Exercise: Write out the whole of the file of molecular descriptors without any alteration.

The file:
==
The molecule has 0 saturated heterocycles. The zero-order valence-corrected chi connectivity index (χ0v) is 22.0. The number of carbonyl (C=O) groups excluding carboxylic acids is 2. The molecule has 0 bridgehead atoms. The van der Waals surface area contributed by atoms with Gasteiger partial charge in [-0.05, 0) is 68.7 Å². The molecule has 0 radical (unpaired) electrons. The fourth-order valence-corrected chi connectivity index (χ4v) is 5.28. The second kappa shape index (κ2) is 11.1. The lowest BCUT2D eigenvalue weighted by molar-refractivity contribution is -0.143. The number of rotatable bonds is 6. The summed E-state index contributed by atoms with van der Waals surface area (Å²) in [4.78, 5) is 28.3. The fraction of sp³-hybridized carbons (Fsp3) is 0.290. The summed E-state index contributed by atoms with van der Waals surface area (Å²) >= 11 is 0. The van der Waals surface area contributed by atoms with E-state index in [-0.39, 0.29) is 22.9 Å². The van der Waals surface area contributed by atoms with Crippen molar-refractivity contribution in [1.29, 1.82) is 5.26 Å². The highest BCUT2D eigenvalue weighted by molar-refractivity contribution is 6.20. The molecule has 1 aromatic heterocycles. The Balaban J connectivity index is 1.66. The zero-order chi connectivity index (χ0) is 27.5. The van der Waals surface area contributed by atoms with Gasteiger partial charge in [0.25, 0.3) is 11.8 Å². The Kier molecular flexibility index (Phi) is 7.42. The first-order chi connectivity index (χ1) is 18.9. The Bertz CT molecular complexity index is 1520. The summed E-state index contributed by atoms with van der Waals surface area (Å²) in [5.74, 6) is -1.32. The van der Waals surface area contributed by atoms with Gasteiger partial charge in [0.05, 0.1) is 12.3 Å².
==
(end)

The molecule has 0 saturated heterocycles. The zero-order valence-corrected chi connectivity index (χ0v) is 22.0. The number of carbonyl (C=O) groups excluding carboxylic acids is 2. The molecule has 0 bridgehead atoms. The van der Waals surface area contributed by atoms with Gasteiger partial charge in [-0.05, 0) is 68.7 Å². The molecule has 0 radical (unpaired) electrons. The fourth-order valence-corrected chi connectivity index (χ4v) is 5.28. The second kappa shape index (κ2) is 11.1. The lowest BCUT2D eigenvalue weighted by molar-refractivity contribution is -0.143. The number of rotatable bonds is 6. The summed E-state index contributed by atoms with van der Waals surface area (Å²) in [4.78, 5) is 28.3. The fraction of sp³-hybridized carbons (Fsp3) is 0.290. The summed E-state index contributed by atoms with van der Waals surface area (Å²) >= 11 is 0. The van der Waals surface area contributed by atoms with E-state index in [-0.39, 0.29) is 22.9 Å². The van der Waals surface area contributed by atoms with Crippen molar-refractivity contribution in [1.29, 1.82) is 5.26 Å². The highest BCUT2D eigenvalue weighted by molar-refractivity contribution is 6.20. The molecule has 1 aromatic heterocycles. The Balaban J connectivity index is 1.66. The zero-order chi connectivity index (χ0) is 27.5. The van der Waals surface area contributed by atoms with Gasteiger partial charge in [0.25, 0.3) is 11.8 Å². The Kier molecular flexibility index (Phi) is 7.42. The first-order chi connectivity index (χ1) is 18.9. The Bertz CT molecular complexity index is 1520. The summed E-state index contributed by atoms with van der Waals surface area (Å²) in [5.74, 6) is -1.32. The van der Waals surface area contributed by atoms with Gasteiger partial charge in [0.05, 0.1) is 12.3 Å².